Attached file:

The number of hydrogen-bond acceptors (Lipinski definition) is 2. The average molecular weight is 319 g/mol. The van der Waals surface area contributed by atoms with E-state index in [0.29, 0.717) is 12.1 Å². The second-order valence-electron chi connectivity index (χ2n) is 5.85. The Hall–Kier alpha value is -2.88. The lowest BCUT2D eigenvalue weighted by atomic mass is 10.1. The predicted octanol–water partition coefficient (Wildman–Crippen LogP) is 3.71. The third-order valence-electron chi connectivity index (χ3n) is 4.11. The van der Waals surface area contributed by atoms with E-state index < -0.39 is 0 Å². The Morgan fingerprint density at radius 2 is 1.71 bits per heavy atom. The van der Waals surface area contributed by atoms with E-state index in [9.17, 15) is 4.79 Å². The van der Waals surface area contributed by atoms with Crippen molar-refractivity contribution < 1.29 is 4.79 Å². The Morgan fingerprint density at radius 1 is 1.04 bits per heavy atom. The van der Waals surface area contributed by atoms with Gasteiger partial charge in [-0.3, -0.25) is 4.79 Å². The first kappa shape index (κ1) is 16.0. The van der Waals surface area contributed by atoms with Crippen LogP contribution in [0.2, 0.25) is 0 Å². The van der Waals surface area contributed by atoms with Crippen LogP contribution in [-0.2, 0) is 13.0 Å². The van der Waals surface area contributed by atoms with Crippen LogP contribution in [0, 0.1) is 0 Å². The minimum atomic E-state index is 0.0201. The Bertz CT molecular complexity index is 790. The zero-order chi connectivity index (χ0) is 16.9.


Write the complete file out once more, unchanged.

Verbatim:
The number of hydrogen-bond acceptors (Lipinski definition) is 2. The average molecular weight is 319 g/mol. The van der Waals surface area contributed by atoms with E-state index in [0.29, 0.717) is 12.1 Å². The second-order valence-electron chi connectivity index (χ2n) is 5.85. The Hall–Kier alpha value is -2.88. The lowest BCUT2D eigenvalue weighted by atomic mass is 10.1. The predicted octanol–water partition coefficient (Wildman–Crippen LogP) is 3.71. The third-order valence-electron chi connectivity index (χ3n) is 4.11. The van der Waals surface area contributed by atoms with E-state index < -0.39 is 0 Å². The Morgan fingerprint density at radius 2 is 1.71 bits per heavy atom. The van der Waals surface area contributed by atoms with E-state index in [9.17, 15) is 4.79 Å². The van der Waals surface area contributed by atoms with Crippen molar-refractivity contribution < 1.29 is 4.79 Å². The Morgan fingerprint density at radius 1 is 1.04 bits per heavy atom. The van der Waals surface area contributed by atoms with Gasteiger partial charge in [-0.3, -0.25) is 4.79 Å². The first kappa shape index (κ1) is 16.0. The van der Waals surface area contributed by atoms with Crippen LogP contribution in [0.2, 0.25) is 0 Å². The van der Waals surface area contributed by atoms with Crippen LogP contribution in [-0.2, 0) is 13.0 Å². The van der Waals surface area contributed by atoms with Crippen LogP contribution in [0, 0.1) is 0 Å². The minimum atomic E-state index is 0.0201. The Bertz CT molecular complexity index is 790. The zero-order chi connectivity index (χ0) is 16.9.